Yet again we are given a dose of warm weather and rain. The river has jumped up a few hundred cfs. It should settle by the end of the week again. That seems to be the mode of operation for this winter. No snow, lots of rain, and a fluctuating river. Why doesn’t it just be March already, without any consistency its like a precursor to Spring.
UGH! MEH! BLEH! Its kind of a downer really, all this pretty great weather in between all the rain and frozen H2O particles coming down, and no fishing. Water temps are still topping out around 39 degrees which is damn cold but fishable, so when the river is in shape it is worth it to nymph or streamer fish some holes. I am not getting my drift boat out until it decides to officially be spring and with February looming and big snows still anticipated for that month, it looks like it may be a late one.
If I have learned anything about the winters here its this (this is applicable to the months of November through March): “Winter is Coming…eventually…maybe around February 4th…but maybe next week…I don’t know…get back to me.”
Where is the bloody snow!? Literally everywhere else in the country that it is supposed to be snowing it is, but not here. While I have no doubt that it will snow, and it will probably be one of those miserable snows that just never stops, causes problems. Then when it all settles it will be March 15th and everyone will be bitching about how the winter was too short. Dude, the winter was shot like two weeks ago. Its so late now anyone that has a weather dependent business has already took the hit and is just playing the waiting game like the rest of us. The upper elevations are finally starting to get better but with crummy snow, warm winds, and rain mixed in, the conditions just plain suck. I haven’t even got my skis or snowshoes out of storage and at this point I may never this season. It’s too late to be playing in the snow, too much stuff to get ready for the spring…if it ever shows. My fear is that the winter will finally arrive…and then never leave. Like a few years back when the damn snows up high didn’t melt until late July.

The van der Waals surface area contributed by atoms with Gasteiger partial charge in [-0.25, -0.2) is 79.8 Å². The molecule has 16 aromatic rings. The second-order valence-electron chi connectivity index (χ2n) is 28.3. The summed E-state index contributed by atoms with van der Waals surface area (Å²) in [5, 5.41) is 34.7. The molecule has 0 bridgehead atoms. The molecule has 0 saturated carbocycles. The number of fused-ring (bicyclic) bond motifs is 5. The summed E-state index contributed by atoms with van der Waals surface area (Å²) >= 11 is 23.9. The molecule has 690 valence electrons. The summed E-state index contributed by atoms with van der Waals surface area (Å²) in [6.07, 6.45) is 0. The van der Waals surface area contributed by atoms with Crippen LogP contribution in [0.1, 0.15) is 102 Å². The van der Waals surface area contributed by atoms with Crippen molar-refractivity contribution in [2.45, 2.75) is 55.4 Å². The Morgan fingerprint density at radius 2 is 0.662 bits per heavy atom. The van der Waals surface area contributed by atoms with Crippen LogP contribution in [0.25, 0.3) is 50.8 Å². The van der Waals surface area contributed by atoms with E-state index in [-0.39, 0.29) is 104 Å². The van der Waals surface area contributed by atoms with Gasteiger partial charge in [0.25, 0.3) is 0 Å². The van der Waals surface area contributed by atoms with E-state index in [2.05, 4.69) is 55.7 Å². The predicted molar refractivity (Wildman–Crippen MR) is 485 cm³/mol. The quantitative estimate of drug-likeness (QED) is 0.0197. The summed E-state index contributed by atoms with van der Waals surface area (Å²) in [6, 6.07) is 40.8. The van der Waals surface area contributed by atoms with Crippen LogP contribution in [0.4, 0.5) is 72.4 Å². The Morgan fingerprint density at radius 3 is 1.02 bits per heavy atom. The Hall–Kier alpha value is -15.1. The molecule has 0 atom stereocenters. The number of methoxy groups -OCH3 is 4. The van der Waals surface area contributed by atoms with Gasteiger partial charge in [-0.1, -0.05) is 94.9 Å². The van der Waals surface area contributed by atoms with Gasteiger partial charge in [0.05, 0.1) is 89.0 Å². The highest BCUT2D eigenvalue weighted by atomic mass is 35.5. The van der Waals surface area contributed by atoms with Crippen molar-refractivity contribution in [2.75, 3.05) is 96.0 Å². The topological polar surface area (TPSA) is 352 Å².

I keep looking longingly at my fly rods all secured in their tubes propped up in the corner by the door. My wading boots have a permanent spot next to the heater in the bathroom where I dry them between wade trips. I say permanent because I have been out two times since November. Its driving me bonkers really. The saying, “Winter is Coming,” can suck it as far as I am concerned. Pretty sure Winter got lost and when it does show up its just gonna make everyone mad with its tardiness.
The tying has been my salvation. Without the ability to unplug from the day and the world by visiting the river, my cabin fever gets the best of me. Anglers everywhere know what I am referring too. That need to be outside, in the river, the smell of trout on your hands, bugs in your beard, a strong tug, a tight fly line, and a filled net, its becoming overbearing now. Late February is so close but the weather may have other plans. The vise is the only refuge I have, besides youtube videos of New Zealand and the Lapland. I have been taking my time and relearning a few techniques, fine tuning a few newly acquired ones, and getting creative but simple with my patterns.
I love developing new patterns, trying different materials, working out different ways to replicate and imitate the natural. My need to get into a decent fly shop with a plethora of tying choices, and a wad of cash is increasing dramatically as we get farther into this snow-less winter. My supplies are dwindling which is a good thing, I get a kick out of perusing the feathers, hair, and synthetics for flies, much like some anglers look at the fly bins. The other thing that short supply does is it forces you to try new things. Shit, I ran out of that, well lets try this instead. Then, bam! I have a sweet ass new fly to try. That’s how a few of my more productive patterns came about.
For me the trip starts at the vise. Every time I tie a new March Brown Emerger, or Skwala Stonefly Nymph I fish it in my head. With each turn of the quill or wire I cast the fly into another riffle or run. When I head cement the fly at the finish, in my head, I am releasing the fish and casting for the next. Sitting at the vise didn’t use to be that way. I sat at a vise before I ever picked up a rod, but now, every time I tie its like a little dose of fly fishing on the river. It gets so bad sometimes I tie flies in my sleep and come up with new patterns for the rivers of my dreams. It sounds super dweeby but hey, I am a nerd for fly fishing.